Ugu District Municipality is on the verge of calling for provincial and national government intervention as it is unable to provide water due to labour unrest.
So said municipal manager DD Naidoo, speaking at a press briefing held at Ugu yesterday (Wednesday) where he also revealed plans to have the municipality declared a disaster area as soon as possible.
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He added that a letter to this effect had yesterday been drafted and would be sent to provincial government, which may in turn take it to national government.
Mr Naidoo said the municipality would also be taking action against staff who were currently embarked on an illegal strike, as denying people their basic human right to clean water was unacceptable.
“We have applied for a court interdict to get all those employees not on duty to report to work. Failure to obey this court order will result in workers being dismissed.”
In the interim, Ugu had had to hire alternative service providers to try and ensure water supply is restored, which was costing the already cash-strapped municipality money it can ill afford to spend.
“Water tankers have also been outsourced for hospitals and schools, and this is also costing us a lot of money,” said Mr Naidoo.
Yesterday, Port Shepstone Regional Hospital was reportedly left with no water due to alleged tampering, and those living in areas from as far north as Hibberdene right down to Port Edward and inland have been left high and dry.
Businesses in Marburg and other areas have also been badly affected, Mr Naidoo said.
The strike, according to Mr Naidoo, was called because management had resolved to implement stringent cost cutting measures at the municipality.
These measures included cutting overtime costs and implementing the ‘no work no pay’ policy in order to keep the municipality financially afloat.
“Letters were written to South African Municipal Workers’ Union (Samwu) leaders notifying them of our intention to deduct money for the illegal strikes which took place in November 2017 and in March this year.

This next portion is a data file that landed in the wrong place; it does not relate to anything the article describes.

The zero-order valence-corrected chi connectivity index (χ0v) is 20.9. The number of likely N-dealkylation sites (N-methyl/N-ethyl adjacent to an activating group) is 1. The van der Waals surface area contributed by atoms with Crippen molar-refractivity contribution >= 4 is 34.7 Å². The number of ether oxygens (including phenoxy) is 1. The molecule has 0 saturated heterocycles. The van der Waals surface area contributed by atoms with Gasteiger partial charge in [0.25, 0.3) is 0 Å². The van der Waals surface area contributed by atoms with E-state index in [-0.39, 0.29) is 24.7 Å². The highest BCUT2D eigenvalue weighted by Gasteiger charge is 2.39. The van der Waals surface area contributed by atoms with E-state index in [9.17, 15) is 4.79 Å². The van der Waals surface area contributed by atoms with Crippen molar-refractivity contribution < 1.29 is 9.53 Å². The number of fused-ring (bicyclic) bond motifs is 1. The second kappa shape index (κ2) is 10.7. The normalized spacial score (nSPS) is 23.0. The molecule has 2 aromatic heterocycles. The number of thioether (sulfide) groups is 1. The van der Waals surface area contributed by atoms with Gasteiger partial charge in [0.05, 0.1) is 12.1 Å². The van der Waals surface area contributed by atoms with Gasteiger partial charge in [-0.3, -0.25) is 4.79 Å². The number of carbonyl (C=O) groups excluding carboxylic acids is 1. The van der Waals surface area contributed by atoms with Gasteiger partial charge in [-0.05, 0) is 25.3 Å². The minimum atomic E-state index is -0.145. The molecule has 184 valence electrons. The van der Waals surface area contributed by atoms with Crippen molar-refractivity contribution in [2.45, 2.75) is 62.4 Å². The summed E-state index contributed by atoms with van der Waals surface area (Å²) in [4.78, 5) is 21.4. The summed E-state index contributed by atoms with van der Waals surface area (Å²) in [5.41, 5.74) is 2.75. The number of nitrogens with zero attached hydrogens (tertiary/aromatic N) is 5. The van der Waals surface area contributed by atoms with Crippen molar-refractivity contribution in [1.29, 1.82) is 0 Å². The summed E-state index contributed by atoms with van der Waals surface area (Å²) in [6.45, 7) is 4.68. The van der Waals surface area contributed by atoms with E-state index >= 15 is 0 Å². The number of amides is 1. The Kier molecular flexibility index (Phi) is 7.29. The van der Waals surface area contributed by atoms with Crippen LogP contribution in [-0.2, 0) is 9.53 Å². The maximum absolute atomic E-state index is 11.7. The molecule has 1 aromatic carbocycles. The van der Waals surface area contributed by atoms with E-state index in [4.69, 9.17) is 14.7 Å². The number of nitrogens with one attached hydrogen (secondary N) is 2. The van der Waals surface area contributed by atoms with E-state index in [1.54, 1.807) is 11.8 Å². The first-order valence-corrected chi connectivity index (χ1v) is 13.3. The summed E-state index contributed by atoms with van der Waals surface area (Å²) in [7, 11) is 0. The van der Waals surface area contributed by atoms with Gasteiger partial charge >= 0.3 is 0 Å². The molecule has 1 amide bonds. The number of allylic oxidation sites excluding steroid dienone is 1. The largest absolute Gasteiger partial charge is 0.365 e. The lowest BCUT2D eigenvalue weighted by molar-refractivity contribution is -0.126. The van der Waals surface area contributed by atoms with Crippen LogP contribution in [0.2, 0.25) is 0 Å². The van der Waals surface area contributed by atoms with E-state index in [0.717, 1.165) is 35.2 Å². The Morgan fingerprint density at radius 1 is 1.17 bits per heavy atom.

“The leaders did not respond, so the municipality went ahead and issued notices to employees before deducting the money.”
Mr Naidoo said management had acted in accordance with the Labour Relations Act which stated that employers may implement a no work, no pay policy.
After several union meetings, Samwu members reportedly stormed the Ugu offices on Monday last week, demanding to speak to Mr Naidoo.
“They interrupted a meeting with stakeholders from province and other local municipalities and verbally abused management, even though they were told several times to leave,” Mr Naidoo said.
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On Wednesday last week, all 11 leaders were issued with a letter of intention to suspend them for misconduct.
They had reportedly been given time to state why they should not be suspended, but had apparently failed to do so.
“The union wants things to be done on their terms, and they also threatened us,” Mr Naidoo said.
Mr Naidoo added he was ‘very concerned’ because consumers were being held to ransom by people who were putting themselves first.
“Factories in Marburg are threatening to close shop or relocate because this is not good for their business. What about all those employees who rely on their jobs to feed their families?” he asked.
“Communities have nothing to do with our internal issues, so why must they suffer? What if someone died at the hospital because there was no water?”
The ANC Lower South Coast also said it was deeply concerned and issued a stern warning to those who were deliberately hampering water service delivery.
Spokesman Selvan Chetty said they were disappointed by Samwu senior members who had encouraged members to embark on an illegal strike.
“We call on Ugu to involve law enforcement agencies and arrest employees who tamper with the system,” Mr Chetty said.
The union claims that Ugu management was corrupt, responsible for orchestrating labour unrest, and was hiring unbudgeted for contractors and private security guards at an exorbitant cost to the municipality.
In addition, Samwu accused management of making illegal appointments to senior positions at Ugu, and of refusing to meet with them.
However Mr Naidoo encouraged union members to approach the public protector or the police if they had evidence of corrupt activities taking place at the municipality.
Marburg resident Jaiden Moodley said Ugu employees should not expect sympathy from communities because no matter how valid their concerns were, using the people as a bargaining tool was out of order.
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